Have you ever been curious about who used to live in your house? Would you like to know more about a beautiful old building you've always admired? Do you want to learn more about the history of your neighborhood?
You may find the answers to those and many other questions you may have about your home and your neighborhood with as little as a few hours of checking at your public library, courthouse and historical society.
This research can produce satisfying and surprising results that can, quite literally, make history come alive. While I was investigating the housing cooperative where I live, some of the building's long-term residents told me the daughter of the original owner of our 70-year-old property still lived in the neighborhood. I contacted her, and the information she provided added greatly to the archival research I had done.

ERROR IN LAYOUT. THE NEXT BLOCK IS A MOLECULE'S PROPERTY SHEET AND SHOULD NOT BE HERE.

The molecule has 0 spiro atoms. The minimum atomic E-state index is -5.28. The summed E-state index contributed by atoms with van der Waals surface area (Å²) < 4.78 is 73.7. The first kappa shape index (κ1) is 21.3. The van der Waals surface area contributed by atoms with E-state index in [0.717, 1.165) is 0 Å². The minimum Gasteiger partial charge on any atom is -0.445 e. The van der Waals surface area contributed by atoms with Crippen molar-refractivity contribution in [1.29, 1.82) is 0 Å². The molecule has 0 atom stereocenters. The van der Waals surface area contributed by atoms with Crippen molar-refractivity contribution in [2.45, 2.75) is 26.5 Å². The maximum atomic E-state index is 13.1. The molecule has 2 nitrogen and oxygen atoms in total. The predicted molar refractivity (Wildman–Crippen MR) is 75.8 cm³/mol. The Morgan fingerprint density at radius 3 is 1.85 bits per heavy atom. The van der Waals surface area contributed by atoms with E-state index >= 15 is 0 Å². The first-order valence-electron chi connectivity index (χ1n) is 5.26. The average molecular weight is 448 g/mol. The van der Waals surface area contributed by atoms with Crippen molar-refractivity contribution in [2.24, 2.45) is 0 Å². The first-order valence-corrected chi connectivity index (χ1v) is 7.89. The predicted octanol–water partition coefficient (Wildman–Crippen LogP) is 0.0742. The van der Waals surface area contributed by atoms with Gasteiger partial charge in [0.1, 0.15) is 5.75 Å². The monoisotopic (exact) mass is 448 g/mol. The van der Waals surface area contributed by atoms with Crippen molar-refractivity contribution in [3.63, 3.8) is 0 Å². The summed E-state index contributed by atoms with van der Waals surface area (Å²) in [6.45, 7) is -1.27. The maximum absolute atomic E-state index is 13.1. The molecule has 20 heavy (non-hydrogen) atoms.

If you're interested primarily in the history of your neighborhood and city or county, the best place to begin is at your local library or historical society or even a bookstore.
Wherever you live, the first thing you should do is look at your house and the neighborhood. Note your building's size, number of floors, construction materials, any remodeling, and its position on the site. All of this is important, as you will need to compare your visual impressions with the written materials you find and the oral reports you collect from long-term residents and neighbors.
After this visual inspection, the next step is to establish a time line and a chain of ownership. If you live in Maryland or Virginia, you'll probably have to do a title search at the local courthouse land records office, similar to that done by companies that sell title insurance.